Sunday, October 29, 2006

What is dust made of?

Haven't blogged in a couple of weeks, mostly because I've had nothing interesting to write about. But, if I use that as an excuse, then maybe I should have never started the blog....

Nava and I are grand-aunt and uncles yet again - her nephew Shai, and his wife Tamar, had a daughter (first grand niece), Yalli. And, her niece Liron, and her husband Yossi, had a second son.

Finally got around to bottling the Tongue Splitter a couple of nights ago - about 2 weeks after I meant to, but it's done. Have the labels mostly designed - just need to tweak it a bit. Here's the working draft of the label - not quite happy with the text positioning / curve, but it'll end up with these basic components. Big changes are moving the HallerBrau name / logo to the left, and adding some art work of Nava's as the main image. I don't know this guy, but he looks like a hop-head to me!

There's other bloggers who've made Northern Brewer's Tongue Splittler, and blogged about it. Thanks to Nava for sending me the URLs:

Flying off to Bangalore, India next Friday (Nov 3rd), for a 1 week b-trip. Had to get my passport renewed, get a business Visa for India, get a few shots, etc. Should be a fun trip, but don't really have anytime for sight seeing.

And we finally got around to getting a new printer. The old HP Office-Jet all-in-1 was finally unable to ever print good looking results (clogged print heads, I think). After a bit of research, we settled on the Canon Pixma MP600 - it's also an all-in-1, but only print / copy / scan, no fax. It's based on the same 'Fine Print' print head (~3.8k inkjet nozzles) and 'ChromaLife' inks (100yr fade resistant) that Consumer Reports rated top notch, but in between (feature and price wise) the two CR highest ratings (the Canon Pixma MP450 and Pixma MP800).

So - what is dust made of? Mostly the detritus of people, kind of like this blog. Bits of this, bits of that.

Sunday, October 15, 2006


Hoped to bottle the Tongue Splitter yesterday, but I decided to do some gardening first.

I planted some Trumpet Vine along fence on one side of the house, next too the garden. After 5 or 6 years, it was so thick it needed frequent trimming to get to the garden. Nava and I started a taking it out a month ago, and clipping it into "salad" (Nava's term) to maximize how much we could get in the lawn recycling tote.

We got about half done over 2 weekends, so I decided to do some more yesterday, when I realized that we didn't need to make salad out of all of it, but could also bundle it, and they would also pick it up.

That saved the effort of cutting every branch into small bits, but now I had to bundle it. Process was separate a 3-4' section of vine on the fence by using the hand clippers and electric trimmer cut any branches crossing the edge. Get a bit of rope around it, tighten the rope, and drag the pile onto the front lawn, where I had room to work with it. Wrap rope around more, tighten, tighten, tighten - need to get it down to a 1' diameter. Cut in half to meet 4' length requirement. Tighten rope again, wrap crappy jute twine around the bundle, 2-3 places, about 20 times (as it break it you sneeze at it). Repeat for 2nd half. Repeat for next 3-4' section of vine, and the next.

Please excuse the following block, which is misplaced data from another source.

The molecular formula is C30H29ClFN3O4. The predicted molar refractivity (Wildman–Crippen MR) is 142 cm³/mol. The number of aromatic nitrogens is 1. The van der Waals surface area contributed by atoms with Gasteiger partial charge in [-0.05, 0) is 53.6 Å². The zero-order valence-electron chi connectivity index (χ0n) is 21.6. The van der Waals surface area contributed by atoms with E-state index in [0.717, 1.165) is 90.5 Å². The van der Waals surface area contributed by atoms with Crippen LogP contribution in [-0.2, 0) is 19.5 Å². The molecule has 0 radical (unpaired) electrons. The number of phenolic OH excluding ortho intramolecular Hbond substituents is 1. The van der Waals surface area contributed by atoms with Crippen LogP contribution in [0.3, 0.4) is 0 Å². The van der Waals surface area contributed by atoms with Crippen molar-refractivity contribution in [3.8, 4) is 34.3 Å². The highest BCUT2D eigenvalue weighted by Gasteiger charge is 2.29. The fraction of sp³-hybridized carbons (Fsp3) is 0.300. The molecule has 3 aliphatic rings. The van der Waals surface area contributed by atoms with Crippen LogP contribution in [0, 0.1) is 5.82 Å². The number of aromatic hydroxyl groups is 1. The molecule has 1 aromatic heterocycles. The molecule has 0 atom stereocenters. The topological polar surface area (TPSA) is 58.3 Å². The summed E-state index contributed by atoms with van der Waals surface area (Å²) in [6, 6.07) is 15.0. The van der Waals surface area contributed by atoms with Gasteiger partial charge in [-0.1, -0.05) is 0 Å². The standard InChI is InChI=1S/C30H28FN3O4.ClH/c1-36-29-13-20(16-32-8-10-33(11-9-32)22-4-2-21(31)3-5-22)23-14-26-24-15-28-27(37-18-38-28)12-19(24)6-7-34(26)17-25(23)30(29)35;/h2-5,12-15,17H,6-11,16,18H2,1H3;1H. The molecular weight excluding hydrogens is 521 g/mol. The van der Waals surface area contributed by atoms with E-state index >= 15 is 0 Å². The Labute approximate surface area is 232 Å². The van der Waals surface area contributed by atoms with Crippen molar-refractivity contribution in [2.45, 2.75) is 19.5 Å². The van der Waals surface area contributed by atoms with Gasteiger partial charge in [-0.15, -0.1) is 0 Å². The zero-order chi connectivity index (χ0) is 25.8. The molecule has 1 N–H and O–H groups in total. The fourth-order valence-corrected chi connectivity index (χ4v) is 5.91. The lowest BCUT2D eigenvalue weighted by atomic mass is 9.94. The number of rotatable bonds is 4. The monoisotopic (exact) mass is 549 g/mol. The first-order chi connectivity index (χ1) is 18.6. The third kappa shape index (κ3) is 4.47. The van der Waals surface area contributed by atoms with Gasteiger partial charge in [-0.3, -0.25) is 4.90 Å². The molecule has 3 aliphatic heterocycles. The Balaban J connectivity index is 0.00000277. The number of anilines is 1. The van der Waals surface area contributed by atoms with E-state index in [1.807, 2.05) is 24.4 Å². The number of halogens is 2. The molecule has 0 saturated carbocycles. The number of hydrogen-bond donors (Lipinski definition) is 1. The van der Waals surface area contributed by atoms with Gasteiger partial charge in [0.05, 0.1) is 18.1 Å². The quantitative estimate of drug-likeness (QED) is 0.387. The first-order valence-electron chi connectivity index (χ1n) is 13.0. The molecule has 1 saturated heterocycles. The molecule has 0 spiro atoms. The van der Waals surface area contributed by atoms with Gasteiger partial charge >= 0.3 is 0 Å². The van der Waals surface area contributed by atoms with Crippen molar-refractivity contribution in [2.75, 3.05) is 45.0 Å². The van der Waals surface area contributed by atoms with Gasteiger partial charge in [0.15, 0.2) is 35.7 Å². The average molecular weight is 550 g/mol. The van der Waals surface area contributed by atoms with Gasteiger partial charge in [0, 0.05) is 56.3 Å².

Almost 4 hours later, the Trumpet Vine was out, the green tote full, and 6 bundles ready to go. If I had to do this again, I'd think about getting a renting a Wood Chipper, like CherkyB has (well, maybe one that doesn't jam all the time :). Or at least invent some contraption to make the bundling / tightening process go faster.

But, I had a nice morning, out in the sun, got some exercise, and got good and tired. And, in retrospect, if I had known it was this tough to get rid of the Shrub, I would have never allowed it to get established. But that's just the liberal in me talking.

Wednesday, October 04, 2006

Look at that rack...

Why is siphoning beer (or wine) off of the junk in the bottom of the fermenter called "racking"?

Hell if I know, but Bret and I racked the TongueSplitter into the secondary fermenter tonight. Had a few problems w/ the siphoning process last time, since I didn't have a good seal between the Auto-Siphon and the racking hose, so I used some rubber bands as clamps this time, and it worked just like the good old days. Back when men were men, women were bow legged, and CherkyB lived in Silicon Valley. Speaking of proud, here's Bret, smiling away because we didn't screw up this batch!

Ordered the ingredients to brew up a Belgian Blonde as well. I'm still a happy customer of I got the "Belgian Strong Golden Ale" kit - I started making up my own, but (a) could only order the specialty grains in 1lb increments, and only needed 2-4oz of 4 different ones, (b) it ended up being almost 50% more than the NB kit (probably because I was trying to clone a Belgian ale to much, and even getting European malt extract), which didn't necessarily make much sense.
Now, before CherkyB says none of it makes sense, as I'm just opening a can of condensed beer, adding water and then bottling it. What didn't make sense in this case is I don't want an exact clone of Abbey Leffe Blonde Ale, I just want something like it. I'm not going to (a) brew it exactly the same, (b) I'm don't bother with temperature control while fermenting, and (c) I can't guarantee that I'll let it age enough - if it's pretty tasty in a couple of weeks, it gets drunk.
Kind of like the Peach Ginger Mead adventure. Not my best brew, and I think I can say the oddest thing I fermented, bottled and served to friends and family. Good news is (a) I'm not springing it on as many people as I used to, (b) it may be mellowing some, and (c) if you only try it once a month or so, it's not bad!